Zeynep Bromberg: Fighting for Gun Violence Prevention

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Rabbi Hillel said, “If not now, when?” If now is not the time to talk about gun violence prevention legislation, when is? The time for sophomore Zeynep Bromberg was during the midwinter recess, when she spoke these words on Capitol Hill in Washington DC while lobbying for gun violence prevention. A Reform Jew, Bromberg participated in the L’taken Seminar with her peers at the Brooklyn Heights synagogue. The program allowed teenagers to learn about various political issues and forms of social justice, to delve into their significance from the Jewish perspective, and to deliver a speech to office representatives to lobby for an issue of interest.

The program was sponsored by the Religious Action Center, a progressive organization that is the political voice of the Reform Jewish Movement. Today, the movement is largely secular, based in the concepts of social justice and Jewish values, such as “tikkun olam,” which translates to “repair of the world.”

In recent years, social media has revealed the shocking, increasingly widespread incidents of gun violence that have taken the form of terrorist attacks and school shootings. The 2017 Las Vegas shooting on October 1 saw the deranged Stephen Paddock open fire on a crowd of concert goers at the Route 91 Harvest music festival. Fifty-eight people were left dead and 851 were injured. On Halloween, Stuyvesant witnessed a terrorist attack when Sayfullo Saipov killed eight along the Hudson River bike path. For a long time, we thought we were victims of a terrorist shooting.

Most recently, a school shooting occurred on February 14 at Marjory Stoneman Douglas High School in Florida, where 17 were killed and 17 more wounded. These shootings throughout the US have added to roughly 19 incidents this year. “The situation we’re in right now is really terrible, and the statistics are insane. The US has a lot of problems, and this is a big one,” said Bromberg. She wrote in her speech that gun violence in the form of school shootings is a uniquely American experience; the rate of gun violence in this country is up to 20 times more than in other developed countries, which results in nearly 34,000 deaths a year.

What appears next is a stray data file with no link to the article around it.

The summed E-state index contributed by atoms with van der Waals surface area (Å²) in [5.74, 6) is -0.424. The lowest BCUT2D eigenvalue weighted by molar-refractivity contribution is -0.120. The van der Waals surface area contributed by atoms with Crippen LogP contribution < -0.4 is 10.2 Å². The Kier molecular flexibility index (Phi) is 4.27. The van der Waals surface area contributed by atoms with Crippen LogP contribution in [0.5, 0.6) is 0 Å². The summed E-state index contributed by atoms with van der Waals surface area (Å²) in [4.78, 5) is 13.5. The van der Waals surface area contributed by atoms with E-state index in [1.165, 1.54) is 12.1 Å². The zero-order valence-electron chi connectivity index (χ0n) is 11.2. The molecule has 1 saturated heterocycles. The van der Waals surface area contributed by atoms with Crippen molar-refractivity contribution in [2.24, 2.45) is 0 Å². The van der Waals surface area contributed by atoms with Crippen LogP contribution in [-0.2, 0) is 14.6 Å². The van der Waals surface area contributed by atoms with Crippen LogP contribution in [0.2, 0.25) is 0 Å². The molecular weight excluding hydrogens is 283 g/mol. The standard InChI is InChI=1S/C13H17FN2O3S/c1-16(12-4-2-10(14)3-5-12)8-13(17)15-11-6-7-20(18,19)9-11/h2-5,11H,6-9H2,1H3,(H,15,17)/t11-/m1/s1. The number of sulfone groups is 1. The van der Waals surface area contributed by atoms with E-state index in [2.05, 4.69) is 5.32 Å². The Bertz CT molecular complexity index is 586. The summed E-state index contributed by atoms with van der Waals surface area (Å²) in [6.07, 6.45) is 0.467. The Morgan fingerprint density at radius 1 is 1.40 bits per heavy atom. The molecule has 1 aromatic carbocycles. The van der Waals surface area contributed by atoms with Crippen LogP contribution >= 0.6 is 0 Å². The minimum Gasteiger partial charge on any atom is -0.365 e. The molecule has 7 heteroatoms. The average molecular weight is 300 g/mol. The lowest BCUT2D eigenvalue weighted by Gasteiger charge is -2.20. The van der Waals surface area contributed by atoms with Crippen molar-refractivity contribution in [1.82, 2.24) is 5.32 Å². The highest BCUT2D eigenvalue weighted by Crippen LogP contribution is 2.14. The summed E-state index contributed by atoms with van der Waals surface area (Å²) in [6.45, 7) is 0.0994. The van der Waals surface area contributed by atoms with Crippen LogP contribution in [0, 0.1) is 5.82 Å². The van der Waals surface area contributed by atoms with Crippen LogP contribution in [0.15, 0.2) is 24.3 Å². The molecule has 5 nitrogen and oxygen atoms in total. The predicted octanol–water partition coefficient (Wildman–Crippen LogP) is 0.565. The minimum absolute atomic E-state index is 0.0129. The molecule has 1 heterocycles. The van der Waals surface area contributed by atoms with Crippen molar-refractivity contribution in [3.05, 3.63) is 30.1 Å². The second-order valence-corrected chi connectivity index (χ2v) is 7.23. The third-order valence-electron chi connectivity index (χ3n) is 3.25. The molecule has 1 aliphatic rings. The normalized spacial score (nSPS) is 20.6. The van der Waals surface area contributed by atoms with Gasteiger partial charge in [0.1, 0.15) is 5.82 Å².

These incidents, in addition to her personal experiences during the terrorist attack near Stuyvesant on Halloween, prompted Bromberg to research the topic of gun violence prevention and lobby for the issue. “The fact that a school shooting could have happened, and that some people thought that was the case, was scary and was not okay,” Bromberg said. “I spent four hours in my school under the impression that I had come this close to being a victim of a school shooting, and I'll never forget how frightened I felt,” she wrote.

Bromberg's family history has also had a huge impact on her decision to lobby and speak out about the issue. Her grandfather worked for non-profit organizations, including the Anti Defamation League, and spent lots of time on Capitol Hill lobbying throughout his life. Naturally, this spread to Bromberg’s father, and has continued on to influence her. “I think their ‘liberalness’ has rubbed off on me,” she remarked with a smile.

“The want for change and the knowledge that everyday citizens make change in the world have been something my parents have always taught me, and they’ve encouraged me to do things like this,” she said. “There’s never been a moment where my parents didn't want me to speak out for what I believe in.”